We’ve all heard that we need to eat healthier. But how do we do that?
March is National Nutrition Month and registered dietitians around the country, and at Harvesters, have great tips for everyone. Here are 10 great tips:
- Eat Breakfast – start your day with a healthy breakfast that includes lean protein, whole grains, fruits, and vegetables.
- Make Half Your Plate Fruits and Vegetables – Fruits and vegetables add color, flavor and texture plus vitamins, minerals, and dietary fiber to your plate.
- Watch Portion Sizes – use half your plate for fruits and vegetables and the other half for grains and lean protein foods.
- Get to Know Food Labels – reading the nutrition facts panel can help you choose foods and drinks to meet your nutrient needs.
- Fix Healthy Snacks – healthy snacks can sustain your energy levels; choose from grains, fruits, vegetables, dairy, and protein.
- Get Cooking – preparing foods at home can be healthy, rewarding, and cost-effective.
- Reduce Added Sugars – foods and drinks with added sugars can contribute empty calories and little or no nutrition.
- Explore New Foods and Flavors – add more nutrition and eating pleasure by expanding your range of food choices.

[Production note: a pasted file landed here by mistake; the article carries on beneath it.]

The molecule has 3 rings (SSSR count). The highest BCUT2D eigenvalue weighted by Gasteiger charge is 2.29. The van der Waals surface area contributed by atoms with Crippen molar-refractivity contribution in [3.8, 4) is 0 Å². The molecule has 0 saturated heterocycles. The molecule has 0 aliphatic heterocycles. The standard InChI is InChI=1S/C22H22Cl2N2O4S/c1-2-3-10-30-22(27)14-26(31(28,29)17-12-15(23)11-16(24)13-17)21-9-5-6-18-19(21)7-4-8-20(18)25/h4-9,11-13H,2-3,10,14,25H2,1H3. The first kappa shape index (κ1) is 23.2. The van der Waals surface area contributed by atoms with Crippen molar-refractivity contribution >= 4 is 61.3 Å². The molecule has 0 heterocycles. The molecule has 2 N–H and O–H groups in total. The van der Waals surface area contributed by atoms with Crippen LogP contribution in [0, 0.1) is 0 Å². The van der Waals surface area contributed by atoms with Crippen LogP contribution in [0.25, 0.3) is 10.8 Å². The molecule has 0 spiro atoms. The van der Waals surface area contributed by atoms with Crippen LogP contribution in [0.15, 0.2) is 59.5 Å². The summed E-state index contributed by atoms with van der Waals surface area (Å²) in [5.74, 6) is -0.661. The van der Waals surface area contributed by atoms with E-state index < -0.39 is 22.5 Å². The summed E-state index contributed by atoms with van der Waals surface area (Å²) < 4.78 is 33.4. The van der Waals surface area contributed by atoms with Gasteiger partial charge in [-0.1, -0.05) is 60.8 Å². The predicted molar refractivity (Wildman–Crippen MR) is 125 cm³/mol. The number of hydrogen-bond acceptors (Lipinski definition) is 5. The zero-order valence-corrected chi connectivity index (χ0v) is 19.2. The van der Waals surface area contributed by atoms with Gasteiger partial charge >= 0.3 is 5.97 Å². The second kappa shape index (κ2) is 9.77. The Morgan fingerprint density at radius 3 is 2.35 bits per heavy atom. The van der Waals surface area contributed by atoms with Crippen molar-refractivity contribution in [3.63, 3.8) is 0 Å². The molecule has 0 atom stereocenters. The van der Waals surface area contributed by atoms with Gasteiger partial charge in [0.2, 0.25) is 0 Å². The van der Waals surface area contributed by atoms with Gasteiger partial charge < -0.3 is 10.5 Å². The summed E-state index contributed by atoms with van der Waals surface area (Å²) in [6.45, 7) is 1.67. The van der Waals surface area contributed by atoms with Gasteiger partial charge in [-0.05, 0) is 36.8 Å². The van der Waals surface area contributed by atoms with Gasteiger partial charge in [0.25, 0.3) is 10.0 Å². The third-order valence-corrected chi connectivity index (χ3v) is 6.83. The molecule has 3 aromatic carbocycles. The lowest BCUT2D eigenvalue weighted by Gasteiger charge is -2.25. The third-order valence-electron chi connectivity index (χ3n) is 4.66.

- Slow Down at Mealtime – instead of eating on the run, try sitting down and focusing on the food you’re about to eat.
- Order Out without Ditching Goals – you can eat out and stick to your healthy eating plan by planning and choosing foods carefully.
Harvesters’ Nutrition Services team shares these tips with our network partners and provides resources such as food safety tips, food storage guides, and information on dented cans, MyPlate, safe food temperatures and hand washing.
The team also visits with pantries to help them better organize their shelves to make it easier for clients to select the products they want and need. A key program offered to agency partners by the Nutrition team is the Healthy Program Partnership. The team works directly with agency partners to build their capacity for offering healthful choices and to empower their guests to make healthful choices more often. Types of projects offered through the partnership include shifting to a client choice style pantry; using display strategies that nudge guests toward healthy choices; facilitating nutrition education through recipes, demonstrations, displays and materials; and training staff and volunteers to improve food access and nutrition education for guests.
By selecting healthier food choices, the nutrition team knows that people seeing food assistance may control some diet-related chronic diseases such as diabetes and high blood pressure.
Anyone needing help in healthier food choices can consult with a Registered Dietitian Nutritionist (RDN) – get a referral from your physician or check with your local grocery store. Many grocery stores now have in-house dietitians who are available to give you advice to meet your goals.